Otto Von Habsburg and the Future of Europe

By Nash, Michael L. | Contemporary Review, January 2004 | Go to article overview

Otto Von Habsburg and the Future of Europe


Nash, Michael L., Contemporary Review


THE public profile of Otto von Habsburg has risen high in recent years. Since 1989 he has been seen, quite rightly, as one of the prime movers in the issues of a liberated Eastern Europe. This is not surprising in one sense, as he was born an Archduke of the Austro-Hungarian Empire. In 1914, when he was just two years old, he became the Crown Prince. Had history been different, he would have succeeded his father, Kaiser Karl, as Emperor of Austria and King of Hungary. But as this was not to be, he shaped his own destiny as a prince politician. Politics gave him the forum he wanted, and he has made a huge success of it.

Otto von Habsburg's long life has been well set out by his old friend, the English journalist, Gordon Brook-Shepherd in his recent book, Uncrowned Emperor, published by Hambledon & London at [pounds sterling]19.95 (ISBN 1-85285-439-1). When his father, Kaiser Karl, the last reigning Austrian Emperor, died in exile in 1922, the nine-year-old Otto became head of Europe's historic dynasty. At times it seemed likely that Otto von Habsburg would be restored to either the thrones of Austria or Hungary and he enjoyed the support of many people. Because of this, he had to flee from the hatred of Hitler, but he played an important role in his American exile in rallying the anti-Nazi forces. He then became an equally fierce opponent of communism. Throughout all these years he battled for the rights of his father's former subjects. Mr Brook-Shepherd is particularly good at describing Otto von Habsburg's struggle to save Austria from Hitler's annexation as well as his friendship with President Roosevelt.

Eventually Archduke Otto, while remaining head of the Habsburg family, stopped using his titles. He had two earned doctorates and thus he emerged as Dr Otto von Habsburg. As such he became a well known author and lecturer. Some of his articles have been published in Contemporary Review.

Otto von Habsburg has never been a reigning monarch, but in 1979 he stood for and was returned as one of the German Members of the European Parliament, and he kept this elected post for twenty years, only retiring aged 87 in 1999. During his time as MEP he was the leading light of the Political Committee, the pre-eminent of the nineteen Expert Committees of the Parliament. But he also had another role, that of President of Paneuropa, an organization founded in 1923 by Count Richard Coudenhove-Kalergi. Half Austrian and half Japanese and the son of a diplomat, the Count almost single-handedly founded Paneuropa in order to remind Europeans that they were one, and that any war amounted to some kind of civil war. He tirelessly went the rounds of the European capitals trying to persuade politicians of this ideal, and he sometimes succeeded. The Prime Minister of France, Edouard Herriot, even wrote a prescient book, The United States of Europe, in 1930, a phrase which was not to be heard again until Winston Churchill made his famous Zurich speech in 1946.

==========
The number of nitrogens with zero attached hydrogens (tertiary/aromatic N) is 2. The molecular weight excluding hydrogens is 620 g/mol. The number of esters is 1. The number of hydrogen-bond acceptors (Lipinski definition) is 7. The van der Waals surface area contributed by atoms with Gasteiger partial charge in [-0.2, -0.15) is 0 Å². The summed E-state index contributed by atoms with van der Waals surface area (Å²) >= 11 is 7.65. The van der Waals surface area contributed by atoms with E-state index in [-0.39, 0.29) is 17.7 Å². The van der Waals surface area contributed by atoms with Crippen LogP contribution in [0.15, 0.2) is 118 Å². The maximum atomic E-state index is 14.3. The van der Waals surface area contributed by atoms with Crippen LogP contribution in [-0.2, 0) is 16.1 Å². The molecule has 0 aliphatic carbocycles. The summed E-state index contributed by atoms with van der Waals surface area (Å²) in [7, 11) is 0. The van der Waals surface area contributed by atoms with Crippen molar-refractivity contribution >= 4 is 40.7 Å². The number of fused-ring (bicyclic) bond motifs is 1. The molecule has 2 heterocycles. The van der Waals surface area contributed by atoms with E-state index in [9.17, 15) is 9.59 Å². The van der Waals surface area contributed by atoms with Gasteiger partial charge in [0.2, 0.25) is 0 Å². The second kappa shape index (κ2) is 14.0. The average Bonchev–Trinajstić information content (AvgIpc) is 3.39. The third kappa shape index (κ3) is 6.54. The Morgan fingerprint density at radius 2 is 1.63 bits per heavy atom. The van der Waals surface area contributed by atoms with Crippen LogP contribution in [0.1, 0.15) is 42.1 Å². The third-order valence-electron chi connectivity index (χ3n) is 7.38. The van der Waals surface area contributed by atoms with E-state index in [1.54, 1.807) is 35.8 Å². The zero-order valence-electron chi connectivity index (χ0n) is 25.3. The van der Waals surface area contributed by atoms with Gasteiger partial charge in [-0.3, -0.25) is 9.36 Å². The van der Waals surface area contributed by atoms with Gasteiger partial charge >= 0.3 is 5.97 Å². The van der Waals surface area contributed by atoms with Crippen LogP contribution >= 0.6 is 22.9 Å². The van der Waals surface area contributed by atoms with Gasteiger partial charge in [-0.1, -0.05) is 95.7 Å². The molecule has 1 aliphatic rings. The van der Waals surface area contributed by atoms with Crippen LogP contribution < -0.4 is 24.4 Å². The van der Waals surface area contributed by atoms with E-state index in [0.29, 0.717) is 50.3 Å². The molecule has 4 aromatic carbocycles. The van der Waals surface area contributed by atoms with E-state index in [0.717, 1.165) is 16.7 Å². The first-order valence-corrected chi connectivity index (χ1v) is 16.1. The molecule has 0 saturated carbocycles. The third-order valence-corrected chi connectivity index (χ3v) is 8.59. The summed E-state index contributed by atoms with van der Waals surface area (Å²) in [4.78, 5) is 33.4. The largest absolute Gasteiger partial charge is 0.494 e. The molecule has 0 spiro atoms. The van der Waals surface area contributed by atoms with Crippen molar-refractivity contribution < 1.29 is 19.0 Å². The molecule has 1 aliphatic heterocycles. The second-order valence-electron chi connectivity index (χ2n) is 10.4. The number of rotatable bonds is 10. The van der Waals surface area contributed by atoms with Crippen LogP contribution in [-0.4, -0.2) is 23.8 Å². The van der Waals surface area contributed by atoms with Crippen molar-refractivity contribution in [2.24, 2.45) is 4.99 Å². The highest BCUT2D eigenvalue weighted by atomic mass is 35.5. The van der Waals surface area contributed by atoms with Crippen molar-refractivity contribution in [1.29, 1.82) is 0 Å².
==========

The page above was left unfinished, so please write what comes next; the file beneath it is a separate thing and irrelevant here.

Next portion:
Archduke Otto was the right-hand man of Count Coudenhove-Kalergi, and when the Count died in 1972, the leadership of Paneuropa fell to him. Since then he has been the President. When interviewed in 1986, Otto von Habsburg was insistent that Paneuropa still had work to do, and would not be subsumed in the European Community (as it then was) itself. He himself was not uncritical of the European Parliament he had joined. Although he could address it in no less than seven languages (including Latin, which he once did) he could see its short-comings. In a letter of 1985 he wrote: 'Over 60 per cent of the budget of the European Parliament is spent on travelling between the three centres of Strasbourg, Luxembourg and Brussels, and this could be cancelled at the stroke of a pen, but they [the MEPs] will not do it'. There was a note of political frustration here.

But Otto von Habsburg had never been afraid of political controversy at any level. At a meeting, mainly of his supporters, in a London hotel in 1960, he had made them sit up when he declared that 'Crowns were no more to kings than top hats to Presidents'. …

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